Wednesday, December 3, 2014

Strong Evidence, Sandiganbayan, Supreme Court, Sub Judice

Most recently, Sandiganbayan denied the bail motions of Senator Ramon Revilla Jr., accused mastermind Janet Lim-Napoles, and alleged bagman Richard Cambe on the plunder charge over their alleged involvement in the pork barrel scam.

This means that Sandiganbayan determined that the prosecution proved the existence of strong evidence to merit the non-granting of bail against the three who are accused of plunder, a capital offense.

Still pending are the bail hearings of the plunder cases against Senators Jinggoy Estrada and Juan Ponce Enrile.

I am particularly interested in the case of Senator Enrile because of his petition for certiorari in the Supreme Court to obtain his freedom from detention while awaiting trial.

Described by former Chief Justice of the Supreme Court Art Panganiban as “novel and unusual”, it is indeed unique and interesting for legal academicians, law practitioners, students and even laymen who follow the Philippine judicial system.

After the usual preliminary investigation, the Office of the Ombudsman charged and indicted Enrile with plunder. Based on the criminal information and attached evidence presented by the Ombudsman, and having independently determined that there was “probable cause”, the Sandiganbayan ordered Enrile’s arrest and detention without bail.

But Enrile through his lawyer, legal luminary Estelito Mendoza counters that the above-mentioned long-standing procedure is unconstitutional.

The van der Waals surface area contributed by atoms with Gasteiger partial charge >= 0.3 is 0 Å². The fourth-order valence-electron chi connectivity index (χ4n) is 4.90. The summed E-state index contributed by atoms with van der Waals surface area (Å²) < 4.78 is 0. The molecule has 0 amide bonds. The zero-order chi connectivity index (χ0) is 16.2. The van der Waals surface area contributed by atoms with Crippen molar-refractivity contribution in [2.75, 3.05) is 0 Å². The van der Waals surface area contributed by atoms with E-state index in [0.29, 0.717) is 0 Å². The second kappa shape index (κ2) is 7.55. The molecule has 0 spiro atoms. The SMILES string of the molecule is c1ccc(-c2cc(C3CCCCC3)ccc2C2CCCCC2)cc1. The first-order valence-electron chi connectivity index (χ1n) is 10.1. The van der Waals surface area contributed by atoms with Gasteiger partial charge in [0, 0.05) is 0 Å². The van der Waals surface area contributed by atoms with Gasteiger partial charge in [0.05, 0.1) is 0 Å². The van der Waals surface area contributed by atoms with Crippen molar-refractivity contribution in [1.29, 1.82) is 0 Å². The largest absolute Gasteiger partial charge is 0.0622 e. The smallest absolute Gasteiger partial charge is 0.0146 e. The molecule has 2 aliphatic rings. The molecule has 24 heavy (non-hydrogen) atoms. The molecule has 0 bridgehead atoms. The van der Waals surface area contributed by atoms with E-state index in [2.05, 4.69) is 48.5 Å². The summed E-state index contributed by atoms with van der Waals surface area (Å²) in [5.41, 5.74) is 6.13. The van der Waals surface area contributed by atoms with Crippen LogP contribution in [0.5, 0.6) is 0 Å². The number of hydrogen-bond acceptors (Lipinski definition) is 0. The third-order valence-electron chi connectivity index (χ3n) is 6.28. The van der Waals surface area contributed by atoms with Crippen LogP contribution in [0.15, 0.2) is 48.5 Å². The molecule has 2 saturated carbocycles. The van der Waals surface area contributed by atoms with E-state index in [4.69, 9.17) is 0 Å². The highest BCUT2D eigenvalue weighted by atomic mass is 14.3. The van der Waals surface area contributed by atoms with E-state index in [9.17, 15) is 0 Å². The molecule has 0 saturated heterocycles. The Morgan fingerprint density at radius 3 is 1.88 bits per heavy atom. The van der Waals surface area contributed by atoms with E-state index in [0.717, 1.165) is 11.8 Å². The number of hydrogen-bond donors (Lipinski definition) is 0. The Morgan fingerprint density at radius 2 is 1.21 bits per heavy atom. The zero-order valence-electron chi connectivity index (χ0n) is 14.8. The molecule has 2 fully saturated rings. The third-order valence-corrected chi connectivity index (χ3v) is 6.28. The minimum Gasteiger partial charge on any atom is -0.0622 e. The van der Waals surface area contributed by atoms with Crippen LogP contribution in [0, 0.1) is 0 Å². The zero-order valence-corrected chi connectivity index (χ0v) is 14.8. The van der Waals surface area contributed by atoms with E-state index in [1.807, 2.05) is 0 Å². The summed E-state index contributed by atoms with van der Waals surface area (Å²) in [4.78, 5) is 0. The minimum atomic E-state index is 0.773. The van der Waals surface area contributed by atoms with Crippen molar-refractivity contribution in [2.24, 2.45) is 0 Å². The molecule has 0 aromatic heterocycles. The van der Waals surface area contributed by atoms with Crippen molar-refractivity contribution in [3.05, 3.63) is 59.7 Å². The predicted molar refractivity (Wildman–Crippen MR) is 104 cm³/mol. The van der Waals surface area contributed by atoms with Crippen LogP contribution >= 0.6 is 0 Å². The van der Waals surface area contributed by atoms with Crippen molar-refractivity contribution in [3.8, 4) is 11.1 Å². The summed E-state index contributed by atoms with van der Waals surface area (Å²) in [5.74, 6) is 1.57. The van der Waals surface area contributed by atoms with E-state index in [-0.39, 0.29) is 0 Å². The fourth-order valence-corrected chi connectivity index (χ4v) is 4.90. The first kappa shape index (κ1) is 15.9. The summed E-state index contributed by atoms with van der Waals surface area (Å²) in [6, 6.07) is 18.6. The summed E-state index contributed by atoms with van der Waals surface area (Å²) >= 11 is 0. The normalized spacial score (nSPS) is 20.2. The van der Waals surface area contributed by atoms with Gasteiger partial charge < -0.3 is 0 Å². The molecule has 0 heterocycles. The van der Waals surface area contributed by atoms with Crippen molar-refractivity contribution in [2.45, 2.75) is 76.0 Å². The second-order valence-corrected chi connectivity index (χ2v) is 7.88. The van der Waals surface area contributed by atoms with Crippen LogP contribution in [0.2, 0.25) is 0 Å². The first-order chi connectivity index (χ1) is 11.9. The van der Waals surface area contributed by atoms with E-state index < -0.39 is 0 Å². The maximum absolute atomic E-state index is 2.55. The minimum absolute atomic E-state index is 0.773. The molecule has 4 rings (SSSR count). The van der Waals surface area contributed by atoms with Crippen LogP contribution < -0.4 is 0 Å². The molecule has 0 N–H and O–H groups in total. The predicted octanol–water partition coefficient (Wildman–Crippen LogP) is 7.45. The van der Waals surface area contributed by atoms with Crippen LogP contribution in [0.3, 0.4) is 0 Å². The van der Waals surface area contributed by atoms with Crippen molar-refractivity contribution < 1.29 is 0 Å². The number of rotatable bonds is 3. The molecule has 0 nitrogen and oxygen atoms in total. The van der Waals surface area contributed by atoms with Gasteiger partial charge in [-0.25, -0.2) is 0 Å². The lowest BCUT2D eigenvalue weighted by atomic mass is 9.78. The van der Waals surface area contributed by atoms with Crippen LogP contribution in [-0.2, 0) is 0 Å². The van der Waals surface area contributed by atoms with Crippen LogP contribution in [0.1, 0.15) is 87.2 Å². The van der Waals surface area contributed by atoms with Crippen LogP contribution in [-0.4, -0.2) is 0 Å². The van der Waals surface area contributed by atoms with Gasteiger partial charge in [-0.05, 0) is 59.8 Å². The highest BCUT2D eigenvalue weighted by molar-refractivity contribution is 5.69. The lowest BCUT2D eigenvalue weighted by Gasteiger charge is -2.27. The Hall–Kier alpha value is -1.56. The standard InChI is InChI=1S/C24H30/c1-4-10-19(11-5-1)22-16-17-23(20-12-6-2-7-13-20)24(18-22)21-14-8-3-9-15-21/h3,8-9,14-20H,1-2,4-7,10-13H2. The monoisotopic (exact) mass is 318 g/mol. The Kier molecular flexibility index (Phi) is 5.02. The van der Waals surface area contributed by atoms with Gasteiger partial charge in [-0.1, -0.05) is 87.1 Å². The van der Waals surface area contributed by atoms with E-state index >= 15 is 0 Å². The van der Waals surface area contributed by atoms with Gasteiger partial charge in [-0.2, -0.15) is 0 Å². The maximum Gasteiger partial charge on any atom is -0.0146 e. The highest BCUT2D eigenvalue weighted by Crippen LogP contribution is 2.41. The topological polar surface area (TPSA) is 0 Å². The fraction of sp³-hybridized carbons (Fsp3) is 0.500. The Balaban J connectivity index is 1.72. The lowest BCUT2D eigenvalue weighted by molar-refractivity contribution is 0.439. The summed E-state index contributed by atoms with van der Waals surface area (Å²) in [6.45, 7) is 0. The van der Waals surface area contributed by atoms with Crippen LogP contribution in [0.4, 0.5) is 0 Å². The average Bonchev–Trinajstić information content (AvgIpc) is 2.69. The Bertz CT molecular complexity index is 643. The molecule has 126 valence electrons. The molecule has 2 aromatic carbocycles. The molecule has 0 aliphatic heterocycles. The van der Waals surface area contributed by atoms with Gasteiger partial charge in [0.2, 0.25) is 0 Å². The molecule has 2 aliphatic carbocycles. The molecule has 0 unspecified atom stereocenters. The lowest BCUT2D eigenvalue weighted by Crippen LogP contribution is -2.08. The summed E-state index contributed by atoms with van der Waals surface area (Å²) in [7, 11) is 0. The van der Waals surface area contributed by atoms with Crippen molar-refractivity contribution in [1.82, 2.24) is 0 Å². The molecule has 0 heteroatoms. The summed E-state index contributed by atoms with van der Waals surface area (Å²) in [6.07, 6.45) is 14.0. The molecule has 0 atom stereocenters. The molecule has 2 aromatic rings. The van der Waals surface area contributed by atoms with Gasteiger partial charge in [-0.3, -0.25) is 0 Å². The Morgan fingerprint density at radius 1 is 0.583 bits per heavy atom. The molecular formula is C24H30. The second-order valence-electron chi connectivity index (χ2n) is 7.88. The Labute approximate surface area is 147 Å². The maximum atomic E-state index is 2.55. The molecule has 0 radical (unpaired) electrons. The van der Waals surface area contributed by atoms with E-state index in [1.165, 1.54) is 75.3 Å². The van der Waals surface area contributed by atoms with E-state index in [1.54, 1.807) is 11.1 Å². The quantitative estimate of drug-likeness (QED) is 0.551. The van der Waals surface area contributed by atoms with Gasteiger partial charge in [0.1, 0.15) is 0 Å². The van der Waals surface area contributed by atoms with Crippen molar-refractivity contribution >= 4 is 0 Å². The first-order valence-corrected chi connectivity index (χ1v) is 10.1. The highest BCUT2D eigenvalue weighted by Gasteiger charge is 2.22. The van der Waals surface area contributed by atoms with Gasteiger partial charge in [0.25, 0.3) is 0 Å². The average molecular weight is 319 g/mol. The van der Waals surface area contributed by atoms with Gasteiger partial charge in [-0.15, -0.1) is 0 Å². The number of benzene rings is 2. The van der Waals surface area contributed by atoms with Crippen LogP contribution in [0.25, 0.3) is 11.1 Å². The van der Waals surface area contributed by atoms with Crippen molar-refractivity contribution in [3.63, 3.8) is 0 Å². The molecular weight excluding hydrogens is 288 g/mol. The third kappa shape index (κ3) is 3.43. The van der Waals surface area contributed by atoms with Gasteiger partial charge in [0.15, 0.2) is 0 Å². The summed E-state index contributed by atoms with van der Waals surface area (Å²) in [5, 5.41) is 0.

He argues, under the Constitution “the accused shall be presumed innocent until the contrary is proved”. Furthermore, the Constitution also provides that “all persons, except those charged with (capital) offenses punishable by reclusion perpetua when the evidence of guilt is strong, shall, before conviction, be bailable.”

Since Enrile is presumed innocent, he claims that the prosecution must prove his guilt, and in so proving, the evidence must be strong.  The only way for the prosecution to accomplish this, is to go full trial and present not only what it considers strong evidence but, in fact, proof of guilt beyond reasonable doubt.

The absence of full trial where various evidence are presented and admitted, also presupposes that the determination of whether evidence is strong or not is likewise absent.  Therefore, he contends that his constitutional right to bail must be respected until the existence of strong evidence is shown.

Also worth mentioning is Enrile’s assertion that only offenses punishable by reclusion perpetua are non-bailable. He says, even if found guilty, Enrile’s penalty to be imposed would not be reclusion perpetua because he would surely be entitled to two mitigating circumstances namely: (1) old age for being over 70 years (he is over 90) and (2) voluntary surrender.

As explained by former CJ Art Panganiban, Enrile also avers that the jurisprudential reason for detaining the accused in capital offenses is the probability of flight. In his case, flight is most improbable because of (1) his very old age and frail health, (2) his track record (in previous cases filed against him, he did not flee), and (3) his “official and social standing” (as a senator, Cabinet member and other high government positions he held from 1966 up to the present), which allegedly “shows his high respect for the law.”

It is indeed a new and distinctive legal approach that Enrile and his lawyers are undertaking to free him from detention during the entire trial.